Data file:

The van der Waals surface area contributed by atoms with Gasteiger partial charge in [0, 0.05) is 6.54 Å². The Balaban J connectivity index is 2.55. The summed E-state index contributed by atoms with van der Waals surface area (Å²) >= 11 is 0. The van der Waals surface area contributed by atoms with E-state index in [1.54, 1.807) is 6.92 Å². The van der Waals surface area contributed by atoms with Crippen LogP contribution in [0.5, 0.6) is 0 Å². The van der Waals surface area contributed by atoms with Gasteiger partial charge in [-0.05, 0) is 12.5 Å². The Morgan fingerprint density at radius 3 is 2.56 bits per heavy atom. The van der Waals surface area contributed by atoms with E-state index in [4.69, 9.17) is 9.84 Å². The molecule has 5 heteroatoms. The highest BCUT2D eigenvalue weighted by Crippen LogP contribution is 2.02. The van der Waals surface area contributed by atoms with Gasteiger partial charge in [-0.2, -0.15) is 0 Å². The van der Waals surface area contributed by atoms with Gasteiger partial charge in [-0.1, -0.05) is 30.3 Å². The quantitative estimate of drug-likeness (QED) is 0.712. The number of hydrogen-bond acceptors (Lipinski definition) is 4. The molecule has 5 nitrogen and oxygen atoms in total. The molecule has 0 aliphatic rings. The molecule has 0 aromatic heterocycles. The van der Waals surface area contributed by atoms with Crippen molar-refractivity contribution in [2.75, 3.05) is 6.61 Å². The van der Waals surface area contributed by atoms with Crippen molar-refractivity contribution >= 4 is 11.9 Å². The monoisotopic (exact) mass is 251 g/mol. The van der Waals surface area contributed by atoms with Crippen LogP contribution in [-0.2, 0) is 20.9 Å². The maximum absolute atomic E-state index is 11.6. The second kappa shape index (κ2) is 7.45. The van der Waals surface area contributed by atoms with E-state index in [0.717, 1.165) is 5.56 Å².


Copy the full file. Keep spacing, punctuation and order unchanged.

The van der Waals surface area contributed by atoms with Gasteiger partial charge in [0, 0.05) is 6.54 Å². The Balaban J connectivity index is 2.55. The summed E-state index contributed by atoms with van der Waals surface area (Å²) >= 11 is 0. The van der Waals surface area contributed by atoms with E-state index in [1.54, 1.807) is 6.92 Å². The van der Waals surface area contributed by atoms with Crippen LogP contribution in [0.5, 0.6) is 0 Å². The van der Waals surface area contributed by atoms with Gasteiger partial charge in [-0.05, 0) is 12.5 Å². The Morgan fingerprint density at radius 3 is 2.56 bits per heavy atom. The van der Waals surface area contributed by atoms with E-state index in [4.69, 9.17) is 9.84 Å². The molecule has 5 heteroatoms. The highest BCUT2D eigenvalue weighted by Crippen LogP contribution is 2.02. The van der Waals surface area contributed by atoms with Gasteiger partial charge in [-0.2, -0.15) is 0 Å². The van der Waals surface area contributed by atoms with Gasteiger partial charge in [-0.1, -0.05) is 30.3 Å². The quantitative estimate of drug-likeness (QED) is 0.712. The number of hydrogen-bond acceptors (Lipinski definition) is 4. The molecule has 5 nitrogen and oxygen atoms in total. The molecule has 0 aliphatic rings. The molecule has 0 aromatic heterocycles. The van der Waals surface area contributed by atoms with Crippen molar-refractivity contribution in [2.75, 3.05) is 6.61 Å². The van der Waals surface area contributed by atoms with Crippen molar-refractivity contribution >= 4 is 11.9 Å². The monoisotopic (exact) mass is 251 g/mol. The van der Waals surface area contributed by atoms with Crippen LogP contribution in [-0.2, 0) is 20.9 Å². The maximum absolute atomic E-state index is 11.6. The second kappa shape index (κ2) is 7.45. The van der Waals surface area contributed by atoms with E-state index in [0.717, 1.165) is 5.56 Å².